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Fidel Castro casts doubt on 'Cuban model'

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posted on Sep, 9 2010 @ 01:48 AM
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reply to post by SLAYER69
 


From Wiki:


The United States had been embarrassed publicly by the failed Bay of Pigs invasion in April, 1961, which had been launched by forces sponsored by the CIA under President John F. Kennedy. Afterward former President Eisenhower told Kennedy that "The failure of the Bay of Pigs will embolden the Soviets to do something that they would otherwise not do."[2]:10 The half-hearted invasion left Soviet premier Nikita Khrushchev and his advisers with the impression that Kennedy was indecisive and, as one Soviet adviser wrote, "too young, intellectual, not prepared well for decision making in crisis situations ... too intelligent and too weak."


I couldn't remember which happened first so there you have it. The Missile Crisis happened later and was resolved on Oct. 28 1962 when the Russians withdrew its missiles.

So apparently a couple of those missiles were nuclear acc to your Cronkite information.....




edit on 9/9/10 by plumranch because: date




posted on Sep, 9 2010 @ 03:11 AM
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Originally posted by SLAYER69

Originally posted by Dimitri Dzengalshlevi
It is exactly what happened to Russia, it was national survival in a global society. If Cuba wishes to become more powerful, it has to adopt new policies. However, I believe that the Cubans are smart enough to implement a new and successful political order based on socialism instead of some capitalist proxy country.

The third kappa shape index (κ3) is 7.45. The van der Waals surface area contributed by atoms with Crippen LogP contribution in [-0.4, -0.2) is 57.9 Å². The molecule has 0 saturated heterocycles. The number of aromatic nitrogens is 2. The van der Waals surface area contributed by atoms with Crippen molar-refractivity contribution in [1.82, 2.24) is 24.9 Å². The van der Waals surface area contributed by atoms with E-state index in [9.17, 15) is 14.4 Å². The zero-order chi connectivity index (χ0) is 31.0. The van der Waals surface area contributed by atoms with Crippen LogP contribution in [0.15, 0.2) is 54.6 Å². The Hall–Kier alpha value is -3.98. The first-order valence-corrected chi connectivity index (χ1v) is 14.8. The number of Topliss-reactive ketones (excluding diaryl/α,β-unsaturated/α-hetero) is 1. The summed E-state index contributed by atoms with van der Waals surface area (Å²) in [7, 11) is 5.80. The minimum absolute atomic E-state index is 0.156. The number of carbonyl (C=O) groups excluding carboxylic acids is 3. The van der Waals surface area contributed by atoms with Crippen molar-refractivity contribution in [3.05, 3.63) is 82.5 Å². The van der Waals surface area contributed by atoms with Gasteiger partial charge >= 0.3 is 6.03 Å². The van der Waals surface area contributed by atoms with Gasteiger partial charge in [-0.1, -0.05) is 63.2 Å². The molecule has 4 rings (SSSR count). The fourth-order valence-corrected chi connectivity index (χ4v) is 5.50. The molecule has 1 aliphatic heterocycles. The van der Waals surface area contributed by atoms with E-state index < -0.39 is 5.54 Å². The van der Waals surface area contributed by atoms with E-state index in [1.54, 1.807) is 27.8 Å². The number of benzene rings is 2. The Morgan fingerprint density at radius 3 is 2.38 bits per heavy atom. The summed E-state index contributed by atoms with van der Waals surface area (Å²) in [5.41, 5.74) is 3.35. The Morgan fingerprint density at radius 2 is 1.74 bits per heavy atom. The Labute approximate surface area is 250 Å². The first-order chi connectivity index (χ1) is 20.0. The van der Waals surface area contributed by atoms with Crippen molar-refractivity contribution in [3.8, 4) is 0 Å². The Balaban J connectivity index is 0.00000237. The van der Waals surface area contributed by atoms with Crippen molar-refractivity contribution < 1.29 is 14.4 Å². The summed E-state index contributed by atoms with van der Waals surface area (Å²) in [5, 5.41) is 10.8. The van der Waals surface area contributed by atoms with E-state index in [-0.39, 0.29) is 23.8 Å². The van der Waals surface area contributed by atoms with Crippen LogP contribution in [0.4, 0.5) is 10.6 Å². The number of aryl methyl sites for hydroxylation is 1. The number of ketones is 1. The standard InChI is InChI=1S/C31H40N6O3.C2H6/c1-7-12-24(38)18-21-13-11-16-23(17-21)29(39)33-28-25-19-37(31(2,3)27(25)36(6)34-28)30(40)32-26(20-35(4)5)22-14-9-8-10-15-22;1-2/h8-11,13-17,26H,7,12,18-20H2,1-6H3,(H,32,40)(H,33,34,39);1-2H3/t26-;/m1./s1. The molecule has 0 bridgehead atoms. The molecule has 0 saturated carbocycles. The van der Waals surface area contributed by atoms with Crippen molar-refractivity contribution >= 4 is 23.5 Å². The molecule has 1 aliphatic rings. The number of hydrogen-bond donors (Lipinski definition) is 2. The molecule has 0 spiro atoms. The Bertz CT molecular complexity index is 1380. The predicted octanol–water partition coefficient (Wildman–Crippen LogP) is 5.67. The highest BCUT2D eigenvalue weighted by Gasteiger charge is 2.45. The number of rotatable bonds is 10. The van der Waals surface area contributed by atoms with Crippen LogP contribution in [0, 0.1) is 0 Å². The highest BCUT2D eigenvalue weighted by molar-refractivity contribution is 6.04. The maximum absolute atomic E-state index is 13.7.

Question...

Is that how you see every and all capitalist countries?
As a "Capitalist Proxy"? If not then which countries are free?


Proxy countries and wars have been important ever since the cold war. It's part of the realization that humanity has taken over as much land as we can on the Earth, so in order for ideals to expand they need to take over pre-existing countries. I am refering to CIA operations in Central/South America that suppressed leftest revolutions and installed capitalist proxy leaders, who in turn controlled their nations with fear and torture, killing millions as long as it paid into the American machine.

"Which countries are free"? That's a subjective question, because what hostile "democratic" countries label as "freedom" is really security. Freedom means you have rights, and if your government can take away your rights for any reason then you're living in a country of privilege. I saw much more freedom if communist nations than in Western countries, where people are so dumbed down that they don't even know what it is like to be free but say they live in freedom anyway.



posted on Sep, 9 2010 @ 05:06 AM
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Originally posted by SLAYER69
reply to post by VirginiaRisesYetAgain
 


What kind of Government will replace a dictatorship once it collapses? How will people who have only ran a Socialists country make the transition to a free market economy without taring itself apart?

Cuba has a rough road ahead of itself.
This isn't going to be a cake walk transition IMO.


Maybe not!

IMO Cuba as a small country could very well implement a Northen European Social Democratic system and a Scandinavian-esque system of the third way without to much problems, as the transistion to something else in the future?

By doing so, they could still keep the good social parts as their health and education system - but be totally capitalistic with 'more' free market principles and open up more for foreign investments as well.